They're All All Right: Checking in on the Cast of That '70s Show on Its 15th Anniversary
That ’70s Show, which celebrates the 15th anniversary of its debut on August 23, was a cheeky recent-past nostalgia series, from the Cheap Trick cover of Alex Chilton’s “In the Street” that opened the show starting in the second season to a blatant disregard for “the space-time continuum” that allowed for more than one Christmas a year and a conveniently flexible timeline. It wore the polyester; the polyester didn’t wear it. Perhaps its closest sitcom relative would be Family Ties, gently hitting the ’70s with the same type of felt-covered hammer that Ties took to the ’80s. As a critic pointed out shortly after That ’70s Show’s debut, both the Keaton and Forman families provided sturdy infrastructures to hang their chosen decade’s sociopolitical issues on, and it was because of its charismatic young cast and great writing that it avoided becoming the dreaded “half hour advertisement for bellbottoms and butt rock” (objects that already sell themselves).
That’s not to say watching an episode now doesn’t melt the clocks off your walls, making you feel like you’re older than dirt and have lived through the 1970s four or five times already in a series of never-ending flashbacks, because it does. That ’70s Show wrapped in 2006, which, if you’re 30, feels like roughly 45 minutes ago. It’s a show that ages with you, like The Wonder Years, and if you watched it as a teenager you can now experience that sobering sensation of realizing what modern nostalgia really is. The 22-year gap between the year in which the first episode was set, 1976, and the year it premiered, 1998, is only seven years longer than the era that stands between us and when we first laid eyes on the future ex–Mr. Demi Moore. Eric’s basement began as someone else’s 20-year-old Proustian madeleine, but now it can also double as your own 15-year-old cookie, a crackly old cover of an even older song.
The 15th anniversary arrives just a couple weeks after Lisa Robin Kelly’s death. The actress played Laurie Forman — Eric’s promiscuous, flippy-haired blonde sister — for several seasons before leaving the show due to her alcohol abuse, being replaced in the sixth season by Christina Moore. Kelly’s struggles were messy and public, accompanied by a slew of mug shots after DUI and assault charges. Last year, she gave a few interviews that were hard to watch at the time, but are even more so in retrospect: She was eager to get back to her acting career, and produced and starred in a movie called SUX2BME in 2012. Kelly gave a great performance on That 70’s Show, a show filled with great performances (yeah, Kelso, even you), which makes it particularly sad that she succumbed to her demons at 43 years old. The show has proven to be an impressive launching pad for most of its cast; even latecomer Josh Meyers has ridden the wave, landing himself in the rare filmic ruby Behind the Candelabra as Liberace’s lawyer and in the upcoming animated series The Awesomes, produced by and starring brother Seth Meyers.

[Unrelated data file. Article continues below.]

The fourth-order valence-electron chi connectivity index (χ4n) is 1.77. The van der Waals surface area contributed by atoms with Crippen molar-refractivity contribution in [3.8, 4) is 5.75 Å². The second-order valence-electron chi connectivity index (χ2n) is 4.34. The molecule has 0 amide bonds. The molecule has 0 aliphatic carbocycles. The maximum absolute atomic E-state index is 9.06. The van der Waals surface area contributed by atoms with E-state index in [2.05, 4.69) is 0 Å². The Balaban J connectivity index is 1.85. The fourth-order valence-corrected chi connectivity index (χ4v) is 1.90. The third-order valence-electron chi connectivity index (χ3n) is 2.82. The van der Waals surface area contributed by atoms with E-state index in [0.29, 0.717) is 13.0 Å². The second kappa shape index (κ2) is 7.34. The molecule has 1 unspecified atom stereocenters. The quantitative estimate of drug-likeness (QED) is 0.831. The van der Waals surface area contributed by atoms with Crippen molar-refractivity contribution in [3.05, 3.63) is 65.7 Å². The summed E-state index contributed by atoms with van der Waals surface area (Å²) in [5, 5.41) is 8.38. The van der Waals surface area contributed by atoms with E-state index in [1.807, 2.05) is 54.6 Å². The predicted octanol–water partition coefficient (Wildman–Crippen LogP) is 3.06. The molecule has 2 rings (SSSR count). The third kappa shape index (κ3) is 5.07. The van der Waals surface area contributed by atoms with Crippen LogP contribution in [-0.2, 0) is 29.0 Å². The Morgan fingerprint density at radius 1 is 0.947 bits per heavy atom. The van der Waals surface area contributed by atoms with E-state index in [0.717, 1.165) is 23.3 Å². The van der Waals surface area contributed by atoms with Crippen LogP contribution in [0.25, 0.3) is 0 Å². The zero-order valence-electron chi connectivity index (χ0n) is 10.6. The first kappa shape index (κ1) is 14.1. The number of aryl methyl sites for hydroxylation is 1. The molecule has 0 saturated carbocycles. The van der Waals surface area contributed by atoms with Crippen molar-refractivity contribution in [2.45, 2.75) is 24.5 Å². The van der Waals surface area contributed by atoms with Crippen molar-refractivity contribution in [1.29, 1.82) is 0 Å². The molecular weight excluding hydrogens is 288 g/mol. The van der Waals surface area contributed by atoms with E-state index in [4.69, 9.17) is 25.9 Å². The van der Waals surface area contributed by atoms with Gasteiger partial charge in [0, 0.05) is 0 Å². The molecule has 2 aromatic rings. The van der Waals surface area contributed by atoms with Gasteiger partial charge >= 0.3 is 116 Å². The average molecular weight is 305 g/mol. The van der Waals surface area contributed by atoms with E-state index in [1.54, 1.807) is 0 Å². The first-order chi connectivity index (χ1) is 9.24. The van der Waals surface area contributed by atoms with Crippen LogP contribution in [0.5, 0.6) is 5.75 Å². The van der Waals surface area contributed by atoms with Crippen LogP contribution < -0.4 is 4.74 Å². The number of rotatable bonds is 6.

In honor of its anniversary, here’s a brief check-in with the bright young things who straddled so many decades all at once, aided by pant legs as limitless as their dreams.
TOPHER GRACE (Eric Forman)
That ’70s Show creators Bonnie and Terry Turner happened upon Grace when they saw him in a high school production of A Funny Thing Happened on the Way to the Forum. Grace had no previous credits, but two years after the sitcom premiered he landed a role in Traffic, fulfilling a fictional version of anti-drug prophecy by swapping in his retro doobie for edgier, more modern freebasing. Though he departed That ’70s Show in advance of its final season (Eric excused himself to go to Africa) until he showed up for the finale, his name was dropped frequently. Grace was charming enough to play Venom in Spider-Man 3 but not so charming that he couldn’t be the center of a running joke in a Videogum column titled “What’s Up With Topher Grace?” that checked in with him periodically from 2009 to 2011. Currently up with Topher Grace? Christopher Nolan’s Interstellar.
ASHTON KUTCHER (Michael Kelso)